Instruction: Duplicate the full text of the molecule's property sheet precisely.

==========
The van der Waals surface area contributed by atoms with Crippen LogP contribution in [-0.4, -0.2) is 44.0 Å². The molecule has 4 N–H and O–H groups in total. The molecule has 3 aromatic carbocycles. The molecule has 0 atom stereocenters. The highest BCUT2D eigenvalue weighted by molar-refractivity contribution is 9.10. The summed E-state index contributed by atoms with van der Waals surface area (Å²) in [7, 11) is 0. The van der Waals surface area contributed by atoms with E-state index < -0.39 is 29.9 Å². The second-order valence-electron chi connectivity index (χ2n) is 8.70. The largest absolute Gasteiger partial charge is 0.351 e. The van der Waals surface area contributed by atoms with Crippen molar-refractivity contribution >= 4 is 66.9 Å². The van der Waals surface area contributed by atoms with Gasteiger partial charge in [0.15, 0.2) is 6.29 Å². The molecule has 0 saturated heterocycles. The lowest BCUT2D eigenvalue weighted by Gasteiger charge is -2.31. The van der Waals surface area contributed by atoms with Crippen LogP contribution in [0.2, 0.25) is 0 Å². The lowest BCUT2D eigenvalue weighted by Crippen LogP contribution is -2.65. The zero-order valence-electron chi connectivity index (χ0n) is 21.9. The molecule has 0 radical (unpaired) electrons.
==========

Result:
The van der Waals surface area contributed by atoms with Crippen LogP contribution in [-0.4, -0.2) is 44.0 Å². The molecule has 4 N–H and O–H groups in total. The molecule has 3 aromatic carbocycles. The molecule has 0 atom stereocenters. The highest BCUT2D eigenvalue weighted by molar-refractivity contribution is 9.10. The summed E-state index contributed by atoms with van der Waals surface area (Å²) in [7, 11) is 0. The van der Waals surface area contributed by atoms with E-state index < -0.39 is 29.9 Å². The second-order valence-electron chi connectivity index (χ2n) is 8.70. The largest absolute Gasteiger partial charge is 0.351 e. The van der Waals surface area contributed by atoms with Crippen molar-refractivity contribution >= 4 is 66.9 Å². The van der Waals surface area contributed by atoms with Gasteiger partial charge in [0.15, 0.2) is 6.29 Å². The molecule has 0 saturated heterocycles. The lowest BCUT2D eigenvalue weighted by Gasteiger charge is -2.31. The van der Waals surface area contributed by atoms with Crippen LogP contribution in [0.2, 0.25) is 0 Å². The lowest BCUT2D eigenvalue weighted by Crippen LogP contribution is -2.65. The zero-order valence-electron chi connectivity index (χ0n) is 21.9. The molecule has 0 radical (unpaired) electrons.